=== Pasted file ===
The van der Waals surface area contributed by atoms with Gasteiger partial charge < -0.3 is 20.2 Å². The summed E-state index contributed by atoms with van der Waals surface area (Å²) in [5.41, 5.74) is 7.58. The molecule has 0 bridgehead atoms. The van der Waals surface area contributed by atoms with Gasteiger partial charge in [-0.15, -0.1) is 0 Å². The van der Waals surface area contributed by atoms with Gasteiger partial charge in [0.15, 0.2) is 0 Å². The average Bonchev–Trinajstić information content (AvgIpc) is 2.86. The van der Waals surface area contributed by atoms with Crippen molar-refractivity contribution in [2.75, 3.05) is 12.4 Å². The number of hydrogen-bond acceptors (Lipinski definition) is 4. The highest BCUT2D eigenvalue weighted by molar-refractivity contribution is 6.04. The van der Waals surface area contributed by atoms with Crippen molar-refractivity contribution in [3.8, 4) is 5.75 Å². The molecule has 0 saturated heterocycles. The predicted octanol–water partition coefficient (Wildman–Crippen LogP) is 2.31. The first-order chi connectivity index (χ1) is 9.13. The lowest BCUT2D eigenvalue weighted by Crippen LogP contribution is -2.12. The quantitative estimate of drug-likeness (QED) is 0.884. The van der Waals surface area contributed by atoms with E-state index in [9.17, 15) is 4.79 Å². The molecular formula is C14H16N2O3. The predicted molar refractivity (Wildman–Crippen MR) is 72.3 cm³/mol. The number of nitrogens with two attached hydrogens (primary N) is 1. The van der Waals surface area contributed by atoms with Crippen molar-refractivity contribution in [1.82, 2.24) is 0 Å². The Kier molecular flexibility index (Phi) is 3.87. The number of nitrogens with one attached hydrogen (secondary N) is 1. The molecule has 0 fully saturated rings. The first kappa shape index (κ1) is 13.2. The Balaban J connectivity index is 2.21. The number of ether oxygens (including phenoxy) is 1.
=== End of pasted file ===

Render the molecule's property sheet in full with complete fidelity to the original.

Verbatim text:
The van der Waals surface area contributed by atoms with Gasteiger partial charge < -0.3 is 20.2 Å². The summed E-state index contributed by atoms with van der Waals surface area (Å²) in [5.41, 5.74) is 7.58. The molecule has 0 bridgehead atoms. The van der Waals surface area contributed by atoms with Gasteiger partial charge in [-0.15, -0.1) is 0 Å². The van der Waals surface area contributed by atoms with Gasteiger partial charge in [0.15, 0.2) is 0 Å². The average Bonchev–Trinajstić information content (AvgIpc) is 2.86. The van der Waals surface area contributed by atoms with Crippen molar-refractivity contribution in [2.75, 3.05) is 12.4 Å². The number of hydrogen-bond acceptors (Lipinski definition) is 4. The highest BCUT2D eigenvalue weighted by molar-refractivity contribution is 6.04. The van der Waals surface area contributed by atoms with Crippen molar-refractivity contribution in [3.8, 4) is 5.75 Å². The molecule has 0 saturated heterocycles. The predicted octanol–water partition coefficient (Wildman–Crippen LogP) is 2.31. The first-order chi connectivity index (χ1) is 9.13. The lowest BCUT2D eigenvalue weighted by Crippen LogP contribution is -2.12. The quantitative estimate of drug-likeness (QED) is 0.884. The van der Waals surface area contributed by atoms with E-state index in [9.17, 15) is 4.79 Å². The molecular formula is C14H16N2O3. The predicted molar refractivity (Wildman–Crippen MR) is 72.3 cm³/mol. The number of nitrogens with two attached hydrogens (primary N) is 1. The van der Waals surface area contributed by atoms with Crippen molar-refractivity contribution in [1.82, 2.24) is 0 Å². The Kier molecular flexibility index (Phi) is 3.87. The number of nitrogens with one attached hydrogen (secondary N) is 1. The molecule has 0 fully saturated rings. The first kappa shape index (κ1) is 13.2. The Balaban J connectivity index is 2.21. The number of ether oxygens (including phenoxy) is 1.